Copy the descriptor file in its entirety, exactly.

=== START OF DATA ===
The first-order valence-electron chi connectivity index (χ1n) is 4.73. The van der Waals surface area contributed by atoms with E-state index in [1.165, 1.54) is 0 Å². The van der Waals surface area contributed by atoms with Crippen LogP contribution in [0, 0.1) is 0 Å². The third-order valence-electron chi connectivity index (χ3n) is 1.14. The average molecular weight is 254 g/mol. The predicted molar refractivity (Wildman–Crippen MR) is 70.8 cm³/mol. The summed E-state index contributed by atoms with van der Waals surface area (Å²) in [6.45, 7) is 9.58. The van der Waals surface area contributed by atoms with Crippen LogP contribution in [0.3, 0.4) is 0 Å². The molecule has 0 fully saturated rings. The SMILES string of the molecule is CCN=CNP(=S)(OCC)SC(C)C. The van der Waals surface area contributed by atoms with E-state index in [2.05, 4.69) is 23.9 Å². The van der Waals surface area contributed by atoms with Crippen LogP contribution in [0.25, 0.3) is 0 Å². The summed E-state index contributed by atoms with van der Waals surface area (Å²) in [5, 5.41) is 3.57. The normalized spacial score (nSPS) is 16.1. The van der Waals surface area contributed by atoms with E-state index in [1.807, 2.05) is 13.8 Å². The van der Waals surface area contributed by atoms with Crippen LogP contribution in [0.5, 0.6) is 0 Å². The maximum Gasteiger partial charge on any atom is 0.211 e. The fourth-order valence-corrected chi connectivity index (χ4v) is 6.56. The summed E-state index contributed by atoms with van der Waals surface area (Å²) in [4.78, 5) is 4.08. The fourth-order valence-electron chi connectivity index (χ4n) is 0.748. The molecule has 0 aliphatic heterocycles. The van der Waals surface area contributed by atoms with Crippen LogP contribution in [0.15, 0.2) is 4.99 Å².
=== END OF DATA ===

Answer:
The first-order valence-electron chi connectivity index (χ1n) is 4.73. The van der Waals surface area contributed by atoms with E-state index in [1.165, 1.54) is 0 Å². The van der Waals surface area contributed by atoms with Crippen LogP contribution in [0, 0.1) is 0 Å². The third-order valence-electron chi connectivity index (χ3n) is 1.14. The average molecular weight is 254 g/mol. The predicted molar refractivity (Wildman–Crippen MR) is 70.8 cm³/mol. The summed E-state index contributed by atoms with van der Waals surface area (Å²) in [6.45, 7) is 9.58. The van der Waals surface area contributed by atoms with Crippen LogP contribution in [0.3, 0.4) is 0 Å². The molecule has 0 fully saturated rings. The SMILES string of the molecule is CCN=CNP(=S)(OCC)SC(C)C. The van der Waals surface area contributed by atoms with E-state index in [2.05, 4.69) is 23.9 Å². The van der Waals surface area contributed by atoms with Crippen LogP contribution in [0.25, 0.3) is 0 Å². The summed E-state index contributed by atoms with van der Waals surface area (Å²) in [5, 5.41) is 3.57. The normalized spacial score (nSPS) is 16.1. The van der Waals surface area contributed by atoms with E-state index in [1.807, 2.05) is 13.8 Å². The van der Waals surface area contributed by atoms with Crippen LogP contribution in [0.5, 0.6) is 0 Å². The maximum Gasteiger partial charge on any atom is 0.211 e. The fourth-order valence-corrected chi connectivity index (χ4v) is 6.56. The summed E-state index contributed by atoms with van der Waals surface area (Å²) in [4.78, 5) is 4.08. The fourth-order valence-electron chi connectivity index (χ4n) is 0.748. The molecule has 0 aliphatic heterocycles. The van der Waals surface area contributed by atoms with Crippen LogP contribution in [0.15, 0.2) is 4.99 Å².